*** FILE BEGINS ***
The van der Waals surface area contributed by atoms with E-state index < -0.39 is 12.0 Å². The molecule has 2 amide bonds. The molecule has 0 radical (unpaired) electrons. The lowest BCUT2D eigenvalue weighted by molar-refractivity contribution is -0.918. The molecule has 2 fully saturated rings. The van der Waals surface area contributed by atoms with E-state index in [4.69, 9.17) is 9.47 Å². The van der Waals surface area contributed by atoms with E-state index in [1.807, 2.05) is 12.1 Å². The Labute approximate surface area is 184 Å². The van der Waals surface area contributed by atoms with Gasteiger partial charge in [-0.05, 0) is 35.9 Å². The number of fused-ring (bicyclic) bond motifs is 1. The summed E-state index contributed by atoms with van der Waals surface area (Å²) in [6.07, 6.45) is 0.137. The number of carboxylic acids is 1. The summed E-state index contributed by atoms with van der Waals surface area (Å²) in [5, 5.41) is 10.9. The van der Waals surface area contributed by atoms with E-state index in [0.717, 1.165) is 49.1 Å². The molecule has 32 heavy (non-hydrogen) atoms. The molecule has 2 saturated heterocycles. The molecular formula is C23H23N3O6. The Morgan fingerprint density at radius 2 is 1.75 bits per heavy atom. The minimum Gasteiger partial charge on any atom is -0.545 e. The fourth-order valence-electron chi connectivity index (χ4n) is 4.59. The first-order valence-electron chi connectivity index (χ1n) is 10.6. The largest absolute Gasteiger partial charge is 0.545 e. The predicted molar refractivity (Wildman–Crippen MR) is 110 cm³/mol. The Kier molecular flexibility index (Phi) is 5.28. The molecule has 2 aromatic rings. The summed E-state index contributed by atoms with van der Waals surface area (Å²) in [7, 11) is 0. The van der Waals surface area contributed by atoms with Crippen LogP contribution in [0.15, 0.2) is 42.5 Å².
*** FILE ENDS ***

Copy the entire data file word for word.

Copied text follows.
The van der Waals surface area contributed by atoms with E-state index < -0.39 is 12.0 Å². The molecule has 2 amide bonds. The molecule has 0 radical (unpaired) electrons. The lowest BCUT2D eigenvalue weighted by molar-refractivity contribution is -0.918. The molecule has 2 fully saturated rings. The van der Waals surface area contributed by atoms with E-state index in [4.69, 9.17) is 9.47 Å². The van der Waals surface area contributed by atoms with E-state index in [1.807, 2.05) is 12.1 Å². The Labute approximate surface area is 184 Å². The van der Waals surface area contributed by atoms with Gasteiger partial charge in [-0.05, 0) is 35.9 Å². The number of fused-ring (bicyclic) bond motifs is 1. The summed E-state index contributed by atoms with van der Waals surface area (Å²) in [6.07, 6.45) is 0.137. The number of carboxylic acids is 1. The summed E-state index contributed by atoms with van der Waals surface area (Å²) in [5, 5.41) is 10.9. The van der Waals surface area contributed by atoms with E-state index in [0.717, 1.165) is 49.1 Å². The molecule has 32 heavy (non-hydrogen) atoms. The molecule has 2 saturated heterocycles. The molecular formula is C23H23N3O6. The Morgan fingerprint density at radius 2 is 1.75 bits per heavy atom. The minimum Gasteiger partial charge on any atom is -0.545 e. The fourth-order valence-electron chi connectivity index (χ4n) is 4.59. The first-order valence-electron chi connectivity index (χ1n) is 10.6. The largest absolute Gasteiger partial charge is 0.545 e. The predicted molar refractivity (Wildman–Crippen MR) is 110 cm³/mol. The Kier molecular flexibility index (Phi) is 5.28. The molecule has 2 aromatic rings. The summed E-state index contributed by atoms with van der Waals surface area (Å²) in [7, 11) is 0. The van der Waals surface area contributed by atoms with Crippen LogP contribution in [0.15, 0.2) is 42.5 Å².